New class of carbon molecules to pave way for tomorrow’’s semiconductors

September 9th, 2008 - 6:37 pm ICT by ANI  

Washington, Sept 9 (ANI): Virginia Tech researchers have created a new class of stable fullerene molecules by replacing a carbon atom with nitrogen in the all-carbon structure.
Chemistry Professor Harry Dorn says that this work may pave the way for molecular semiconductors and quantum computing applications.
Fullerenes are a family of carbon allotropes, molecules composed entirely of carbon, in the form of a hollow sphere, ellipsoid, tube, or plane.
In a previous study, Dorn had devised a way to play with fullerenes, and displayed how to put other atoms inside an 80-atom molecule.
He also showed how to change the number of atoms forming the carbon cage, and how to change the number and kinds of atoms inside the cage, which could form more sensitive MRI material and a vehicle to deliver radioactive atoms for applications in nuclear medicine.
In his latest study, while trying to place gadolinium atoms inside the carbon cage for MRI applications, he created 80-atom carbon molecule with two yttrium ions inside.
Later, he managed to replace one of the 80 atoms of carbon with an atom of nitrogen (providing Y2@C79N ), which caused the nitrogen atom to bear an extra electron.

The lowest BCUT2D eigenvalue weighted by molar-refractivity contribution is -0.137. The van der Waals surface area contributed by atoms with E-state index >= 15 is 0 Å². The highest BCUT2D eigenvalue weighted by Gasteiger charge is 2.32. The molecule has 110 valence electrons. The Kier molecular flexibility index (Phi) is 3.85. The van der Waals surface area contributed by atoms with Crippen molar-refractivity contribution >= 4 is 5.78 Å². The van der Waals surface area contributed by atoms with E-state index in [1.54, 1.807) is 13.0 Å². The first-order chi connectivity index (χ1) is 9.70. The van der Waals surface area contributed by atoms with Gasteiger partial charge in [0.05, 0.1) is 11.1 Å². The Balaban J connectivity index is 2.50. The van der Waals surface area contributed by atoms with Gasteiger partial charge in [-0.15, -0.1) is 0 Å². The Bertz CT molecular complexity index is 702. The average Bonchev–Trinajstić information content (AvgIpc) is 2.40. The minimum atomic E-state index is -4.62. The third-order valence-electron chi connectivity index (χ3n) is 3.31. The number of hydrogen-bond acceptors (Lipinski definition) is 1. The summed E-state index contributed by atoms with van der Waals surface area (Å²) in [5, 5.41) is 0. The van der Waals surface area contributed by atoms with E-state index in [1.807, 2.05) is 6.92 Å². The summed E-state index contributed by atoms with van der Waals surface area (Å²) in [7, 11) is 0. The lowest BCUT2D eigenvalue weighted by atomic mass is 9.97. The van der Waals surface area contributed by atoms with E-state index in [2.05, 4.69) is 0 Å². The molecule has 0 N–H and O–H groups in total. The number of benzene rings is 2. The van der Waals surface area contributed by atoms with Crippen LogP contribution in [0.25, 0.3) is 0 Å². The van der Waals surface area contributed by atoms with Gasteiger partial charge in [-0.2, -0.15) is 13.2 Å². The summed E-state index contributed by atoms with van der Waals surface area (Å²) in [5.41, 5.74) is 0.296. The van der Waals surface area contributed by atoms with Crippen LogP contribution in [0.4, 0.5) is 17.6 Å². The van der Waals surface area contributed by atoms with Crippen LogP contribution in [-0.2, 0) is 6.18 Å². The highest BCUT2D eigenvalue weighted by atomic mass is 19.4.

However, the extra electron, was on the fullerene cage surface rather than on being on the nitrogen atom, and thus formed a one-electron bond between the yttrium ions.
“Basically, a very unusual one electron bond between two yttrium atoms. No one has done anything like this. Since the article was published, we now know that we can take the electron back out of the fullerene cage,” said Dorn.
He claimed that the discovery of this stable molecule could be important to the new fields of spintronics, molecular electronics, and micro to nanoscale electronics, as well as the new field of quantum computing.
“The single electron bonded-diatomic yttrium has unique spin properties that can be altered. Increasing the polarization of this spin, could be important for improving the sensitivity of MRI and NMR,” he said.
However, he thinks that the most interesting implication of this discovery would be seen in electronic applications.
“If we replace one of the carbon atoms with boron instead of nitrogen, we would be an electron short, instead of having an extra electron. Now you have the components of a semiconductor,” said Dorn.
“I don”t down whether it is important yet or not. People have been working on adding a nitrogen atom to standard 60-carbon fullerene,” he said.
This research is reported in the latest online issue of the Journal of the American Chemical Society (JACS). (ANI)

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